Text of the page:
WASHINGTON - Undercover investigators slipped a radioactive substance - enough, they say, to make two dirty bombs - across northern and southern U.S. borders last year in a test of security at American ports of entry.
Radiation detection equipment sounded at the unidentified sites, but the investigators were permitted to enter the United States after they displayed counterfeit documents that deceive customs agents.
A Government Accountability Office investigation, to be discussed at a Senate hearing Tuesday, said equipment used by U.S. Customs and Border Protection agents to screen people, vehicles and cargo for radioactive substances appeared to work when operated correctly.
But the investigation, carried out between July and December 2005 by Congress' investigative arm, also identified potential security holes that terrorists seeking to covertly carry nuclear weapons into the United States might be able to exploit.
"This operation demonstrated that the Nuclear Regulatory Commission is stuck in a pre-9/11 mind-set in a post-9/11 world and must modernize its procedures," Republican Sen. Norm Coleman said Monday in a statement. He referred to Sept. 11, 2001, the day of catastrophic terror attacks on the United States.
The commission, in charge of overseeing nuclear reactor and nuclear substance safety, challenged that notion.
"Security has been of prime importance for us on the materials front and the power plant front since 9/11," commission spokesman David McIntyre said in an interview.
He disputed the GAO's claim that the substance investigators carried was significant enough to have been to create two dirty bombs, which combine radioactive material with conventional weapons.
"It was basically the radioactive equivalent of what's in a smoke detector," McIntyre said.
A Senate Homeland Security subcommittee, which Coleman leads, released details of the investigation and two GAO reports on radiation detectors and port security before hearings on the issues this week.
The GAO also found that installing the radiation detectors is taking too long and costing more money than the United States expected. It said the Homeland Security Department's goal of installing 3,034 detectors by September 2009 across the United States - at border crossings, seaports, airports and mail facilities - was unlikely and said the government probably will spend $342 million (?284.4 million) more than it had expected.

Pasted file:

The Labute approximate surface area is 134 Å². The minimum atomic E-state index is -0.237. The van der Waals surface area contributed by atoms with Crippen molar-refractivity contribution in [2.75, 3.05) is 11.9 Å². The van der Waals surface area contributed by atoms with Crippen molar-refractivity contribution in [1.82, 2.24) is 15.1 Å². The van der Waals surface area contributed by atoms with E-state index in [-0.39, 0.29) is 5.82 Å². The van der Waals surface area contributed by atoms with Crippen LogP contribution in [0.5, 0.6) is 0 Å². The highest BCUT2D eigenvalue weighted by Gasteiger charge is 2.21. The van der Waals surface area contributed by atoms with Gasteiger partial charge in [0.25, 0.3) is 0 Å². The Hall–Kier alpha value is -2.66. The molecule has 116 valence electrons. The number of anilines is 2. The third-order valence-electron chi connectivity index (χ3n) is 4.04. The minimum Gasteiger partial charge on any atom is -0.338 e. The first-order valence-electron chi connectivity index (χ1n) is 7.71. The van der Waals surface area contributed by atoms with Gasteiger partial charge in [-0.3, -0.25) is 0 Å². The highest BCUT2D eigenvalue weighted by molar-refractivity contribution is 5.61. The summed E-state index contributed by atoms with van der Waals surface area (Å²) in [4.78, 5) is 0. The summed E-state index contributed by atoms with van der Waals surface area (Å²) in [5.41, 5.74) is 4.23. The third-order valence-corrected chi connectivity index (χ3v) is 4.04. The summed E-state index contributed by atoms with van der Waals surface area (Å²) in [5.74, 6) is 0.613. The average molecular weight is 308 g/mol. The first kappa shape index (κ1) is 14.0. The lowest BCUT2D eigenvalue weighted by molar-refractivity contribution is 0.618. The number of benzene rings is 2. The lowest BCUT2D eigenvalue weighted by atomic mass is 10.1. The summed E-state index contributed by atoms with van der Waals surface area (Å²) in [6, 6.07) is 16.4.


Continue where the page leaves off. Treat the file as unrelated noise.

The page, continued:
Between October 2000 and October 2005, the GAO said, the government spent about $286 million (?237.8 million) installing radiation monitors inside the United States.
To test security at the United States' borders with Mexico and Canada, GAO investigators represented themselves as employees of a fake company. They presented counterfeit shipping papers and NRC documents that allegedly permitted them to receive, acquire, possess and transfer radioactive substances.
Investigators found that customs agents were unable to check whether a person caught with radioactive materials was permitted to have the materials under a government-issued license.
"Unless nuclear smugglers in possession of faked license documents raised suspicions in some other way, CBP officers could follow agency guidelines yet unwittingly allow them to enter the country with their illegal nuclear cargo," the report said. It described this problem as "a significant gap" in the nation's safety procedures.
McIntyre said the commission is working with the Homeland Security Department to ensure customs agents can verify that NRC documents are authentic. He said a national database should be ready late this year that will contain licenses of those who are permitted to have what the commission has determined to be the two most dangerous categories of radioactive substances.
False radiation alarms are common, sometimes occurring more than 100 times a day, although the GAO said inspectors generally do a good job distinguishing nuisance alarms from actual ones. False alarms can be caused by ceramics, fertilizers, bananas and even patients who have recently undergone some types of medical procedures.
At one port, which investigators did not identify, a director frustrated over false alarms was worried that backed-up trains might block the entrance to a nearby military base until an alarm was checked out. The director's solution: simply turn off the radiation detector.
Associated Press writer Ted Bridis contributed to this report.
[Associated Press WorldStream -- 03/29/06]